Science fiction and fantasy                                            

Phoenix Rising

by Pip Ballantine and Tee Morris


If James Bond wore a corset and drank Earl Grey it might be something like the adventures in Phoenix Rising. Eliza Braun is a Victorian hard woman fond of blowing things up and wielding her ornate pounamu pistols. But at the Ministry of Peculiar Occurrences where she works she's seen as a loose cannon. After she makes a daring but destructive rescue from an Antarctic base she's demoted to the Ministry's archives to learn some lessons in discipline and the value of keeping the top-secret organisation secret.

Wellington Books is the Ministry's archivist, and he likes nothing better than a spot of quiet cataloguing with the help of his steam-powered difference engine. Books and Braun live up to their rather obvious names and immediately clash. Books thinks Eliza is unladylike and rash, whilst she thinks he's stuffy and dull.

Eliza is chafing at the bit in the archives, eager to get out and back into the field. Her former partner Harry is languishing in Bedlam, and she wants to know what drove him mad. But in the deep, dark recesses of the archives Books and Braun discover forgotten cases waiting for them. They're not trusted by the Ministry to go out and investigate cases any more, and they're not supposed to act on their own initiative. But when they catch wind of a series of murders and a secret organisation the temptation to break the rules is strong. Moreover, Eliza wants to punish whoever left Harry in the state he is in. They'll be risking their lives and their jobs if they want to follow the trail that leads them to the people responsible for the killings, though.

Phoenix Rising is steampunk with all the trimmings and cute little brass gears. There are steam-powered computers and other gadgets and inventions with the capabilities of 21st century technology, so the characters are barely constrained at all by the limitations of the era. Eliza herself is even more incongruous. She's a very modern woman, almost too modern with her total disregard for Victorian dress codes and the expectations of female behaviour at the time. She wears the trousers and leaves the Suffragettes trailing in her super-liberated wake.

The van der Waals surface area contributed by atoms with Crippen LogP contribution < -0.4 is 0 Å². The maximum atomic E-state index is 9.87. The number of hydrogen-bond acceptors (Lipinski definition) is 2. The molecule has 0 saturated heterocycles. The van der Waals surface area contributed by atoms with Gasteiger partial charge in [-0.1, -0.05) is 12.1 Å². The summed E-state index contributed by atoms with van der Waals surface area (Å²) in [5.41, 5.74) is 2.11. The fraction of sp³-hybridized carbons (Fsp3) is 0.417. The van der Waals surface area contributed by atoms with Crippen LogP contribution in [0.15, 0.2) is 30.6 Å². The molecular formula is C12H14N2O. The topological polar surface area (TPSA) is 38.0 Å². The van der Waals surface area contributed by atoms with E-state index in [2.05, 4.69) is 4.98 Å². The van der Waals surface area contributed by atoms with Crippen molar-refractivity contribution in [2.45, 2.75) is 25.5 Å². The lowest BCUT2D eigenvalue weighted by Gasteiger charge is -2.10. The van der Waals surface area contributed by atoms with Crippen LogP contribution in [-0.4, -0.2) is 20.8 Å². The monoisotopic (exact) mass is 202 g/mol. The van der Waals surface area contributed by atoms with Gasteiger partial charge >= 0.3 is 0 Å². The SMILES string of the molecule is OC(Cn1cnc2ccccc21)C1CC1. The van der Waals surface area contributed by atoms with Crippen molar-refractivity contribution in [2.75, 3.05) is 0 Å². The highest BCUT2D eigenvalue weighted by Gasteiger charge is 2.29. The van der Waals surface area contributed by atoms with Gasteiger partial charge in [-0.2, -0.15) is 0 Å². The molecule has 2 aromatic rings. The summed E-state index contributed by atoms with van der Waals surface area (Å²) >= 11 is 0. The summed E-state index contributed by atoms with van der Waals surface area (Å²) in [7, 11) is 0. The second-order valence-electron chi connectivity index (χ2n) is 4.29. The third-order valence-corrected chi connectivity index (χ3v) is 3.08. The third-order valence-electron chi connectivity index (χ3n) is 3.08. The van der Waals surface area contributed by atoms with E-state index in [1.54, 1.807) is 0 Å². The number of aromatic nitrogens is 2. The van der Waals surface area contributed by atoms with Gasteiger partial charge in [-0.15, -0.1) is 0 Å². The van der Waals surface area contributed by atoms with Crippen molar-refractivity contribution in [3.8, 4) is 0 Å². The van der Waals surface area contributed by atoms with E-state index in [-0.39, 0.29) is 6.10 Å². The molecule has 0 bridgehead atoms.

This novel crams in all kinds of tea-drinking, bowler-hatted, Empire-building stereotypes of late 19th century Britain. The characters talk like a glossary of Victorian idiom, and there's so much of this kind of speech it occasionally sounds quite clunky. Eliza isn't even English, she's actually from New Zealand, but nevertheless she manages to come out with all of the stock phrases that common East Enders or posh toffs would come out with. No excuse to say "Tosh!" or "By Jove!" is passed up.

The book is heavy with its steampunk theme, but it's also pretty light reading. The bodycount is ridiculously high and there are plenty of very cinematic passages that get the blood pumping. I don't think I can describe it correctly as high octane (maybe high coal?), but there's always a lot of action.

Books and Braun's relationship veers towards the transparent. Books is like a cute nerd stranded out of his era, with something of a Clarke Kent-style charm to him. Eliza is almost too brazen and overconfident. However the pair did grow on me as the story progressed and their characters began to emerge and become more nuanced. There's a fair amount of sexual tension going on, and even if it's clear as day where it will lead it still works.

The two agents make light-hearted banter whilst chasing down evil villains and mad scientists and getting in and out of scrapes in immaculate period style. It's anachronistic and absurd, but Phoenix Rising has a sweet ending and getting to it is gleeful fun.

1st April 2011

Book Details

Year: 2011

Categories: Books


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Review © Ros Jackson